This is a copy of the original article for archival purposes: https://blog.fox-it.com/2020/11/11/decrypting-openssh-sessions-for-fun-and-profit/
A while ago we had a forensics case in which a Linux server was compromised and a modified OpenSSH binary was loaded into the memory of a webserver. The modified OpenSSH binary was used as a backdoor to the system for the attackers. The customer had pcaps and a hypervisor snapshot of the system on the moment it was compromised. We started wondering if it was possible to decrypt the SSH session and gain knowledge of it by recovering key material from the memory snapshot. In this blogpost I will cover the research I have done into OpenSSH and release some tools to dump OpenSSH session keys from memory and decrypt and parse sessions in combinarion with pcaps. I have also submitted my research to the 2020 Volatility framework plugin contest.
This blog will be a technical deep-dive into CyberArk credential files and how the credentials stored in these files are encrypted and decrypted. I discovered it was possible to reverse engineer the encryption and key generation algorithms and decrypt the encrypted vault password. I also provide a python implementation to decrypt the contents of the files.
The first part of this blog will be the story of how this tool found it’s way into existence, the problems we faced and the thought process followed. The second part will be a more technical deep dive into the tool itself, how to use it, and how it works.
About 1½ half years ago I did an awesome Red Team like project. The project boils down to the following: Continue reading
Taskbaricon mouseover highlight
First things first: Happy new year! I am sure 2016 will be a great year! Next up: DominantColor. It’s a project for calculating the dominant (hue) color in an image.This is something that took some research as I was building JeS Multi-Monitor Suite. The taskbar in Windows 7, 8 and 8.1 implemented a similar feature showing the dominant color as a highlight when you mouseover the taskbar icon. Continue reading
DevOps! A must for modern software development, right?! You would expect most companies are already moving towards this new way of working. Why? Because software development needs to be more agile. Say you have a new customer, he wants a demo of your application but he also wants to see that one new feature. The software release that contains that feature is scheduled to be released in 2 months. Though, that specific feature is already “done and ready”. You ask the developers/administrators if they can put together a demo of that feature.. At that moment the devs and administrators are getting nervous. Everyone checks in their code to one single code branch so how are they going to demo that specific feature? Maybe on a laptop of a dev that still has a stable (*kuch* compiling) revision? This is where we have to change the way we develop software.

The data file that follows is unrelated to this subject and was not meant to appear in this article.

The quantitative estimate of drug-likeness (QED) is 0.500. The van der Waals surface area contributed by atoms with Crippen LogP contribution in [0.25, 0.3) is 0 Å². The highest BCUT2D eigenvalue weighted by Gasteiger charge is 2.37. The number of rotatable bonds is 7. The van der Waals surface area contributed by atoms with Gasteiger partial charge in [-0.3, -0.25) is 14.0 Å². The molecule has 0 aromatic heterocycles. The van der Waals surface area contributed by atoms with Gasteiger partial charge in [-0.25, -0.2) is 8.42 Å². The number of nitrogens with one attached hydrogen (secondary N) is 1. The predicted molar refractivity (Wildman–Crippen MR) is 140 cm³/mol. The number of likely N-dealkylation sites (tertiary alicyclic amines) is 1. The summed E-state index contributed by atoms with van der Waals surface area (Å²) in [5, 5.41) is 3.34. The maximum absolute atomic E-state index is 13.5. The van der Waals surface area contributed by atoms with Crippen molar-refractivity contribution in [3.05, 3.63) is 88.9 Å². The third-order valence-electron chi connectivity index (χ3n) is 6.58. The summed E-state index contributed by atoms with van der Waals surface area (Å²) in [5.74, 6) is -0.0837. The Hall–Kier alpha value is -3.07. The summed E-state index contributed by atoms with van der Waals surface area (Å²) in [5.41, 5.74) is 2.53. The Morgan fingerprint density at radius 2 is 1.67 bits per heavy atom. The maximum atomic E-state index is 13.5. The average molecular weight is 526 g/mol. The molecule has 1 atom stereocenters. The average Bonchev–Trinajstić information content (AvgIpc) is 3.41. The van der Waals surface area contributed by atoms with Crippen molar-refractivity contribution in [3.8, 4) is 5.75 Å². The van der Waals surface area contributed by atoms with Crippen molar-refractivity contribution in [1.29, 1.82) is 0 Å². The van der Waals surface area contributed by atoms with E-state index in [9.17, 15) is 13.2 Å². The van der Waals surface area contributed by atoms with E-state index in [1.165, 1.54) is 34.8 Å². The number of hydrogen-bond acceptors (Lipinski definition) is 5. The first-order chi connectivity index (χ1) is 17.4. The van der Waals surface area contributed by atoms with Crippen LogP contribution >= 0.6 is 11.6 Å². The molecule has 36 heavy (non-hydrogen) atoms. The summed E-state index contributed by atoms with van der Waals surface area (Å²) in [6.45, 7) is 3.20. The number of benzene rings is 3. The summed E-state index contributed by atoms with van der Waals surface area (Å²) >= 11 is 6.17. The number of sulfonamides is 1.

During the development of a Windows 10 Universal Windows App today I ran into a weird issue with Entity Framework 7, beta 6. I was using a Sqlite database for local storage within the app and everything seemed to work fine until I hit against a bug in the EF (Entity Framework). Continue reading
Today I publish Yara.NET – A C++/CLI .NET wrapper around the Yara 3.4.0 library. It enables you to use all the Yara functionality that the native C lib exposes in .NET! Yara.NET API was inspired by the Python API and has thus a somewhat similar API. Why is it built in C++/CLI and not C#? Because building a wrapper library in C# around a native library is a pain compared to using C++/CLI. Using C++/CLI you can link directly against the native lib and use all of the existing header files without the need to redefine every function using PInvoke..
Figure 1, .NET Pinvoke memory corruption
Today I ran into some old screenshots of a problem I was having in 2013. Interesting problem! I was trying retrieve a piece of data that was located in another process memory space using the ReadProcessMemory API. I defined the API using PInvoke(Platform Invoke), a technique used to call native functions from .NET. The issue I was having was that only under Windows 8 I was getting a NullReferenceException and initially I had no clue why. Continue reading
I decided to dust off some old projects! I decided to post the source for the multi tab command line utility I wrote some time ago. Note that I don’t intend to support or further develop it. Just want to share 😉
Finally, the last level! Level 5 is a “simple number manager”. It is similar to the note manager as it allows to store up to 10 numbers. That’s… really useful.. 😛
Level 5, simple number manager